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I have a simple weighted graph

    A
 1 / \\ 0.5
  /   \\0.5
 B     C

Suppose this describes a family and A is the father, B is the son and C is the mother. Let's say B is studying in an university and A has bought an apartment for him. A is living with C in a house which is commonly owned, 50-50.

I want to transform the graph into a tree, starting from A: ie.

  • A owns 50% of the place C is living in
  • A owns 100% of the place B is living in
  • C owns 50% of the place A is living in

The graph and the generated tree could be more elaborate but I hope you get the more general picture.

On SQL Server 2005 I have

Drop Table #graph;
Create Table #graph
    (FirstVertex VarChar(1) Not Null, 
     SecondVertex VarChar(1) Not Null, 
     Weight float);

Insert #graph Values('A','B',1);
Insert #graph Values('A','C',0.5);
Insert #graph Values('C','A',0.5);

and I'm using the following common table expression to traverse the graph, starting from 'A':

With GraphRecursion (FirstVertex, SecondVertex, Weight, Level)
As
(
    Select FirstVertex, SecondVertex, Weight, 0 As Level
    From #graph
    Where FirstVertex='A'

    Union all

    Select a.FirstVertex, a.SecondVertex, a.Weight, b.Level+1
    From #graph a 
    Inner Join GraphRecursion b
    On a.FirstVertex=b.SecondVertex --And b.Level<=1
)
Select * From GraphRecursion;

This causes

Msg 530, Level 16, State 1, Line 11
The statement terminated. The maximum recursion 100 has 
been exhausted before statement completion.

Limiting the level of recursion by uncommenting the And b.Level<=1 gives the expected results, but that's obviously not very useful for any practical use.

Is there a way to reference the previous iterations so that in the above example edges (ie. the FirstVertex, SecondVertex pairs) would not be repeated?

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Not sure if this helps but have you looked into the MAXRECURSION hint: msdn.microsoft.com/en-us/library/ms186243.aspx –  Kane Mar 5 '10 at 7:27

1 Answer 1

up vote 3 down vote accepted

You could build up a list of visited nodes in another column and then prevent re-visiting them in your recursion. Something like this (not sure I've picked the right columns):

With GraphRecursion (FirstVertex, SecondVertex, Weight, Level,Nodes)
As
(
    Select FirstVertex, SecondVertex, Weight, 0 As Level,CONVERT(varchar(8000),':' + FirstVertex + ':' + SecondVertex + ':')
    From #graph
    Where FirstVertex='A'

    Union all

    Select a.FirstVertex, a.SecondVertex, a.Weight, b.Level+1,b.Nodes + ':' + a.SecondVertex  + ':'
    From #graph a 
    Inner Join GraphRecursion b
    On a.FirstVertex=b.SecondVertex --And b.Level<=1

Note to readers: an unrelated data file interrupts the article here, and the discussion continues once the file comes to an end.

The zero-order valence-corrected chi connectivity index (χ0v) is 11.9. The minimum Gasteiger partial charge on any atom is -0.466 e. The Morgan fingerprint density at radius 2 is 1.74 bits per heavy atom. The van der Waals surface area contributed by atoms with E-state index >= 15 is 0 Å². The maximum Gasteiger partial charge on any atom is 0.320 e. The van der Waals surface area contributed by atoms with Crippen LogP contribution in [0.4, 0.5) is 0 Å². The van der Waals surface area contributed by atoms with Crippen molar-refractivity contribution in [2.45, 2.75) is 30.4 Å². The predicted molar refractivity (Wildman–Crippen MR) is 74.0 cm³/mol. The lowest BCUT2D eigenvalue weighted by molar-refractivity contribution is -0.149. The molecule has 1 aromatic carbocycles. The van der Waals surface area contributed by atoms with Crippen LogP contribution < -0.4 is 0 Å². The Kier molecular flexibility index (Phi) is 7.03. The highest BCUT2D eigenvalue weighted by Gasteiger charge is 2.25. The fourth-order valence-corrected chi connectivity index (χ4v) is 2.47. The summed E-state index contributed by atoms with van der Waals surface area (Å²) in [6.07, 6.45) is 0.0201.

where not b.Nodes like '%:' + a.SecondVertex + ':%'
)
Select * From GraphRecursion;

If you want to avoid every re-traversing an edge, rather than ever re-visiting a vertex, you'd build up your links as e.g. ':' + FirstVertex + '@' + SecondVertex + ':'. In these examples, I'm just using ':' and '@' as characters that don't appear in vertex names. (Avoiding re-traversal - closer to results with b.Level <= 1, but not quite):

With GraphRecursion (FirstVertex, SecondVertex, Weight, Level,Nodes)
As
(
    Select FirstVertex, SecondVertex, Weight, 0 As Level,CONVERT(varchar(8000),':' + FirstVertex + '@' + SecondVertex + ':')
    From #graph
    Where FirstVertex='A'

    Union all

    Select a.FirstVertex, a.SecondVertex, a.Weight, b.Level+1,b.Nodes + ':' + a.FirstVertex + '@' + a.SecondVertex  + ':'
    From #graph a 
    Inner Join GraphRecursion b
    On a.FirstVertex=b.SecondVertex --And b.Level<=1
    where not b.Nodes like '%:' + a.FirstVertex + '@' + a.SecondVertex + ':%'
)

(Note that the original b.Level <= 1 version gets 5 rows from this sample, rather than the four from my second example above). But I believe it's correct. The b.Level <= 1 version returns a Level 2 row for a->c, c->a, a->c, which I don't think we want

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Very nice! Longer vertex IDs might cause problems though. In fact I'd like to get just a three row result and not to have A,B repeated. Too bad I only provided such a small graph as an example, it doesn't illustrate the problem well enough. –  Ville Koskinen Mar 5 '10 at 8:32
    
If you can add your expected results and explain why the second a,b (which is added for a-> c, c->a, a->b) isn't wanted, to your question, I might be able to make another try. –  Damien_The_Unbeliever Mar 5 '10 at 8:52
    
Well OK, I made up a story :) –  Ville Koskinen Mar 5 '10 at 9:26

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